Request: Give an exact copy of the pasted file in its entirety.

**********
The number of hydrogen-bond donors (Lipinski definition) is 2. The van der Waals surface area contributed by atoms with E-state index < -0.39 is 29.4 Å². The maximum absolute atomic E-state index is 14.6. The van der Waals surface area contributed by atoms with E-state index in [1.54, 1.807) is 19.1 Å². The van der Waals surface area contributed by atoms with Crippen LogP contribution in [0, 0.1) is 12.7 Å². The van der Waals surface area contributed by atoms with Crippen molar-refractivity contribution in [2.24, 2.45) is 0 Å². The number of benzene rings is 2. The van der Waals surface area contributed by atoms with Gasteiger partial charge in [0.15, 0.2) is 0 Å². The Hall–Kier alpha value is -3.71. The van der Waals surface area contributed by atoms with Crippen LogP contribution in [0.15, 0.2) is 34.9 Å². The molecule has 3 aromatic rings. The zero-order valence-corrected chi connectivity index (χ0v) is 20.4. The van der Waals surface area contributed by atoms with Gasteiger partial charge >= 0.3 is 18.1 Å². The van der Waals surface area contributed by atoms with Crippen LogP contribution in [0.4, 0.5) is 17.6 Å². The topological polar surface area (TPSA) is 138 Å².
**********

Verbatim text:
The number of hydrogen-bond donors (Lipinski definition) is 2. The van der Waals surface area contributed by atoms with E-state index < -0.39 is 29.4 Å². The maximum absolute atomic E-state index is 14.6. The van der Waals surface area contributed by atoms with E-state index in [1.54, 1.807) is 19.1 Å². The van der Waals surface area contributed by atoms with Crippen LogP contribution in [0, 0.1) is 12.7 Å². The van der Waals surface area contributed by atoms with Crippen molar-refractivity contribution in [2.24, 2.45) is 0 Å². The number of benzene rings is 2. The van der Waals surface area contributed by atoms with Gasteiger partial charge in [0.15, 0.2) is 0 Å². The Hall–Kier alpha value is -3.71. The van der Waals surface area contributed by atoms with Crippen LogP contribution in [0.15, 0.2) is 34.9 Å². The molecule has 3 aromatic rings. The zero-order valence-corrected chi connectivity index (χ0v) is 20.4. The van der Waals surface area contributed by atoms with Gasteiger partial charge >= 0.3 is 18.1 Å². The van der Waals surface area contributed by atoms with Crippen LogP contribution in [0.4, 0.5) is 17.6 Å². The topological polar surface area (TPSA) is 138 Å².